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250 Popes Trivia Questions, Answers, and Fun Facts

How much do you know about Popes? This category is for trivia questions and answers related to Popes (Religion). Each one is filled with fun facts and interesting information.
Related Questions & Answers:   Patron Saints    John Paul II    Peter   
1 St. Peter, the first pope, was martyred by the Romans. How was he killed?
Answer: Crucified on a cross upside down

Pope St Peter was appointed by Christ. He was the first pope and ruled about 33 AD to 67 AD. St Peter's Basilica in Rome is named for him. At that time, Roman Emperor Nero persecuted the Christians, having them put to death. (Nero even had his own mother murdered for her lack of loyalty.) It is said that when the Romans sentenced St Peter to be crucified, Peter felt unworthy to die in the same manner as Christ, so the Romans crucified him upside down.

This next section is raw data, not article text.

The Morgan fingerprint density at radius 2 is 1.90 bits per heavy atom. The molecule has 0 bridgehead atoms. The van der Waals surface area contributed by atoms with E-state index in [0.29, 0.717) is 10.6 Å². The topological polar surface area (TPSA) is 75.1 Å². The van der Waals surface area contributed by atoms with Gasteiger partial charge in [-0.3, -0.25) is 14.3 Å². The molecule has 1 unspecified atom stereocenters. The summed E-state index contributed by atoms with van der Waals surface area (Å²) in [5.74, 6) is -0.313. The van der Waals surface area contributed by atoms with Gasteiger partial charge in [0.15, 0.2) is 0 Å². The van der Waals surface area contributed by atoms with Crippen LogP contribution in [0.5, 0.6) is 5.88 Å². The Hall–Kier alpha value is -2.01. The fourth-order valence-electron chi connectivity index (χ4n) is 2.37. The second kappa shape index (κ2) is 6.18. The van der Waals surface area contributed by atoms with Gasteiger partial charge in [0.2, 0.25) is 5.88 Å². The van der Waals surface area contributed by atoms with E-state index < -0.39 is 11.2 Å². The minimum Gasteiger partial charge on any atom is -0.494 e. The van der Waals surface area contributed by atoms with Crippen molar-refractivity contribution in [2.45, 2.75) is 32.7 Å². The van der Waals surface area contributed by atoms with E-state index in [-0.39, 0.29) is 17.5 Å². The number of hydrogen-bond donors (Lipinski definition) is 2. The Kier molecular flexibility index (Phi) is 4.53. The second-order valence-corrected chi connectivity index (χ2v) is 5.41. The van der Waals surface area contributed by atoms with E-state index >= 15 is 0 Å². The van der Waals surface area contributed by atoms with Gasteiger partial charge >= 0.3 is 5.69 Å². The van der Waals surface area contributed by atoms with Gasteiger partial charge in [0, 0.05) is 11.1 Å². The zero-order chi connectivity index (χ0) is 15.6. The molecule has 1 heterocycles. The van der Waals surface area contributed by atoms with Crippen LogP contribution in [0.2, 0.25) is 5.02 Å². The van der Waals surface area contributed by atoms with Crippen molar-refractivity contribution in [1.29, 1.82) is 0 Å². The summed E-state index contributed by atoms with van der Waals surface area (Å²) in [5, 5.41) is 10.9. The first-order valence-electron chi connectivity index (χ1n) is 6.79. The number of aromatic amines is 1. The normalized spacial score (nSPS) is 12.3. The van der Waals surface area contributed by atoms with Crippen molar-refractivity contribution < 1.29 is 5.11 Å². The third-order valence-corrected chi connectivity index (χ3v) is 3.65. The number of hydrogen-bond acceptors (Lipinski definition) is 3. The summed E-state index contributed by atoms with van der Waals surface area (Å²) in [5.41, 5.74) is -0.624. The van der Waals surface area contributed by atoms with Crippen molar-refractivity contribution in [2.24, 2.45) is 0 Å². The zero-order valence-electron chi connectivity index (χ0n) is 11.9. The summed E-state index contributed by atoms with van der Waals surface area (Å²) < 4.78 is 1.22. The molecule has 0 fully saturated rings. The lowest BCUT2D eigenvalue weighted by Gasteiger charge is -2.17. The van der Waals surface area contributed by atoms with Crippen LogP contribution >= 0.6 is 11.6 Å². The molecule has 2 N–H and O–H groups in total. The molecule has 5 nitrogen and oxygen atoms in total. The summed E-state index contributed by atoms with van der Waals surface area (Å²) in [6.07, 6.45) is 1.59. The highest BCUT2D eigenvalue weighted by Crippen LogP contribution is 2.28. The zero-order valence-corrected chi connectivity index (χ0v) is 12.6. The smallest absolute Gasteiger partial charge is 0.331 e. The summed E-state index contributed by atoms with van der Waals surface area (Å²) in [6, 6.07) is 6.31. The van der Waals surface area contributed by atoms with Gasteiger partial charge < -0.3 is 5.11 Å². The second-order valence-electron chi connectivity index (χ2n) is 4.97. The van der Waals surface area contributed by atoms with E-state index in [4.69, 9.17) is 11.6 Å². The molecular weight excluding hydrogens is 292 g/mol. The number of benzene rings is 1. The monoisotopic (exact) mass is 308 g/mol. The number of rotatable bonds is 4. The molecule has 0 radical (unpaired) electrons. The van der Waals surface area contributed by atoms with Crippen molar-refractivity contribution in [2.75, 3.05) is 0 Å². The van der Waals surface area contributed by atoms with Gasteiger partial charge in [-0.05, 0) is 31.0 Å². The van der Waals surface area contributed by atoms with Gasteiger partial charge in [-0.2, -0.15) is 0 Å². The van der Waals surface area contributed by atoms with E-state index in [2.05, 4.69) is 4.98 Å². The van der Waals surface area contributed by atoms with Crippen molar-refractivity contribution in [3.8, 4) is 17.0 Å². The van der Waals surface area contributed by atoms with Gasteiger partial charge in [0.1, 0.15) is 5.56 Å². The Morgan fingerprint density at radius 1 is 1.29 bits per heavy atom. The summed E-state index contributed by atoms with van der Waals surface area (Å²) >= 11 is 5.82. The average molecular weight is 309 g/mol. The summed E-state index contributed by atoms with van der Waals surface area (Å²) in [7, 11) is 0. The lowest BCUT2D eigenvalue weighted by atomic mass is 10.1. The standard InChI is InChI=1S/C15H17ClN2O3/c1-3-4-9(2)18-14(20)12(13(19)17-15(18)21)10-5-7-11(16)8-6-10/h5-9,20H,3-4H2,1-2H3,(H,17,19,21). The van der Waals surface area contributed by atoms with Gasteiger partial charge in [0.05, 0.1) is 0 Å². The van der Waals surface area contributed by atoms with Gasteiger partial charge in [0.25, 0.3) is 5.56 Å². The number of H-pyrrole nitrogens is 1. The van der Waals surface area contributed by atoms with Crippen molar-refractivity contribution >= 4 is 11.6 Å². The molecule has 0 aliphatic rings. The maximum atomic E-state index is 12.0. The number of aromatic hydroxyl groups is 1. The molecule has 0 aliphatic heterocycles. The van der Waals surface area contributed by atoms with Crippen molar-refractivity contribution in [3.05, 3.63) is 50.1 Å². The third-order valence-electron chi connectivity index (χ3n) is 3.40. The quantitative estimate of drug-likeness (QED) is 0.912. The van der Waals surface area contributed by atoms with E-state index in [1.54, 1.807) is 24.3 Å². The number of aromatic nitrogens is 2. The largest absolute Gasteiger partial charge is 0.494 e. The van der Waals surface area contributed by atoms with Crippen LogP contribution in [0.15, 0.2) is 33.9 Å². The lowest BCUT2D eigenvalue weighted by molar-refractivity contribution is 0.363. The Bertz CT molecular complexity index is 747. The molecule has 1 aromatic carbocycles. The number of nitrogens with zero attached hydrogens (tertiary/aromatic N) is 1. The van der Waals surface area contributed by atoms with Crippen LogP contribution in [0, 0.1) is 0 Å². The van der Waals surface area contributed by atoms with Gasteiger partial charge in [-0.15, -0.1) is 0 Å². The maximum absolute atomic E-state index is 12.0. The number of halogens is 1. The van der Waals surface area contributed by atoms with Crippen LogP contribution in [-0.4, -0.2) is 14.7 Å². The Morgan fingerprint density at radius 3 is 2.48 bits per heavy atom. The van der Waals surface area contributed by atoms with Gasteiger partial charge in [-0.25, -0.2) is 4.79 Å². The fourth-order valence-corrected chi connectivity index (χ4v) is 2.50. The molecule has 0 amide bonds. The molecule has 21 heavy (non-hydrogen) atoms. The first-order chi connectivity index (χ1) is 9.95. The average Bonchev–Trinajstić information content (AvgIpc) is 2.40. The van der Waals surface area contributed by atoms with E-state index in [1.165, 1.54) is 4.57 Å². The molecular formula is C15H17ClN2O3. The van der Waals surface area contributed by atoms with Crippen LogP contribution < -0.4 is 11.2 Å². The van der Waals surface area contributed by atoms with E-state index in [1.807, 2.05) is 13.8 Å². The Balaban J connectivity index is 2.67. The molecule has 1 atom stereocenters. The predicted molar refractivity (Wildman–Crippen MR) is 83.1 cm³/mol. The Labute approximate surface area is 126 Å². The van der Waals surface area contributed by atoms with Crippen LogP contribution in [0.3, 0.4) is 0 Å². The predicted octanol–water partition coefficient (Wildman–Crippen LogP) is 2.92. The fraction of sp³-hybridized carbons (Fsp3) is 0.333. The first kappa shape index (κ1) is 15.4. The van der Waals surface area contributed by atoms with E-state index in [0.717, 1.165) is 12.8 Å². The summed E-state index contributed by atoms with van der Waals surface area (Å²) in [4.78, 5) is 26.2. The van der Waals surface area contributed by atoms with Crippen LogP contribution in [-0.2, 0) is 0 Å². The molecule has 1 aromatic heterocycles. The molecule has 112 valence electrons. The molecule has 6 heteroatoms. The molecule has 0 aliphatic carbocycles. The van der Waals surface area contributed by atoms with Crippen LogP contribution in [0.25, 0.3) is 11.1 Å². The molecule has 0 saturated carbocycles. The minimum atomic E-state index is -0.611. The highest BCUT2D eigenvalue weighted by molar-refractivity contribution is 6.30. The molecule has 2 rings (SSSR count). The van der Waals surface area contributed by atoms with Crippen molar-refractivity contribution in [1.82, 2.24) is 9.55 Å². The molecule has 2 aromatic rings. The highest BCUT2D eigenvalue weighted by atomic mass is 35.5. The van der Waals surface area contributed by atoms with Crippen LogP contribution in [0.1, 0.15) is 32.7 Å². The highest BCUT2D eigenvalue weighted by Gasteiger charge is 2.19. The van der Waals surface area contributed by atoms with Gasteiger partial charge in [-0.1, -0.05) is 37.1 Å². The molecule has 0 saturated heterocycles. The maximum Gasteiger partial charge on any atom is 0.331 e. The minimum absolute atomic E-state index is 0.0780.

From Quiz: Early Popes and Catholic History
2 After a two-year impasse following Pope Nicholas IV's death in April 1292, which event caused the cardinals assembled at Perugia to surprisingly elect Pietro di Morrone, a hermit, as the new pope?
Answer: Pietro sent the cardinals a letter decrying the delay

The cardinals assembled at Perugia to elect a new pope knew that Pietro di Morrone was a Benedictine hermit and unfit for the job. However, when he sent them a letter warning of divine wrath if they procrastinated any longer it was seen as a 'sign' - the catalyst they needed. The dean of the College of Cardinals, Latino Malabranca, immediately declared the hermit as the new pope - and the cardinals concurred.

Ending a two-year impasse, this was the Church's last non-conclave papal election. One of the first issues the reluctant new pope tackled was to reinstitute Gregory X's conclave system (established by the papal bull 'Ubi periculum').
    Your options: [ Pietro sent the cardinals a letter decrying the delay ] [ Hungarian invasion of Naples ] [ Mount Vesuvius erupted ] [ Civil unrest caused by famine ]
  From Quiz: Thymes that Try Men's Soles